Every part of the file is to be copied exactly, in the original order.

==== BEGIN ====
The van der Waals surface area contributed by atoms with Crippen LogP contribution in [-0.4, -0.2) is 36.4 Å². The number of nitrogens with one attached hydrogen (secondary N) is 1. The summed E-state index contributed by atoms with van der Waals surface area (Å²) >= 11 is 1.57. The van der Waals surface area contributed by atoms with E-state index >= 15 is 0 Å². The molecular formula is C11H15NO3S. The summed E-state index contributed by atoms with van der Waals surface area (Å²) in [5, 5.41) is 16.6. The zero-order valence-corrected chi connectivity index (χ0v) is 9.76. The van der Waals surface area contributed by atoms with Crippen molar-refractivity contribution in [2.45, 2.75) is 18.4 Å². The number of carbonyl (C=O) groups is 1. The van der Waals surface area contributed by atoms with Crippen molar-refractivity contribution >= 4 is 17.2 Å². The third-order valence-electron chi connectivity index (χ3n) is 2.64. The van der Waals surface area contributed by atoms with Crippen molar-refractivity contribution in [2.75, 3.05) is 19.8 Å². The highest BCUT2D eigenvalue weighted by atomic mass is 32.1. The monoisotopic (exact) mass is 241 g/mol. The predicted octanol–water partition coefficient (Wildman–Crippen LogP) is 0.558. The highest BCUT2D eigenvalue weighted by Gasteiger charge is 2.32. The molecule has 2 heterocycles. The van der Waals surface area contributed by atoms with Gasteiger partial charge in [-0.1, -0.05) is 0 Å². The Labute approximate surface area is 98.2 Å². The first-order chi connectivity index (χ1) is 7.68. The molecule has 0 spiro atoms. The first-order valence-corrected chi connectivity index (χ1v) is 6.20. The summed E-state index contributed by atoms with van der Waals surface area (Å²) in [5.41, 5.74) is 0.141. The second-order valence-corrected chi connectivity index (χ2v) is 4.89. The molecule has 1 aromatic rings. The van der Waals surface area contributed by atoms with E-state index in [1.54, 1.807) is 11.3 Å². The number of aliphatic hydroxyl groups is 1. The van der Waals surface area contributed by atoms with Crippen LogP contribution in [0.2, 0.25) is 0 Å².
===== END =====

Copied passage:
The van der Waals surface area contributed by atoms with Crippen LogP contribution in [-0.4, -0.2) is 36.4 Å². The number of nitrogens with one attached hydrogen (secondary N) is 1. The summed E-state index contributed by atoms with van der Waals surface area (Å²) >= 11 is 1.57. The van der Waals surface area contributed by atoms with E-state index >= 15 is 0 Å². The molecular formula is C11H15NO3S. The summed E-state index contributed by atoms with van der Waals surface area (Å²) in [5, 5.41) is 16.6. The zero-order valence-corrected chi connectivity index (χ0v) is 9.76. The van der Waals surface area contributed by atoms with Crippen molar-refractivity contribution in [2.45, 2.75) is 18.4 Å². The number of carbonyl (C=O) groups is 1. The van der Waals surface area contributed by atoms with Crippen molar-refractivity contribution >= 4 is 17.2 Å². The third-order valence-electron chi connectivity index (χ3n) is 2.64. The van der Waals surface area contributed by atoms with Crippen molar-refractivity contribution in [2.75, 3.05) is 19.8 Å². The highest BCUT2D eigenvalue weighted by atomic mass is 32.1. The monoisotopic (exact) mass is 241 g/mol. The predicted octanol–water partition coefficient (Wildman–Crippen LogP) is 0.558. The highest BCUT2D eigenvalue weighted by Gasteiger charge is 2.32. The molecule has 2 heterocycles. The van der Waals surface area contributed by atoms with Gasteiger partial charge in [-0.1, -0.05) is 0 Å². The Labute approximate surface area is 98.2 Å². The first-order chi connectivity index (χ1) is 7.68. The molecule has 0 spiro atoms. The first-order valence-corrected chi connectivity index (χ1v) is 6.20. The summed E-state index contributed by atoms with van der Waals surface area (Å²) in [5.41, 5.74) is 0.141. The second-order valence-corrected chi connectivity index (χ2v) is 4.89. The molecule has 1 aromatic rings. The van der Waals surface area contributed by atoms with E-state index in [1.54, 1.807) is 11.3 Å². The number of aliphatic hydroxyl groups is 1. The van der Waals surface area contributed by atoms with Crippen LogP contribution in [0.2, 0.25) is 0 Å².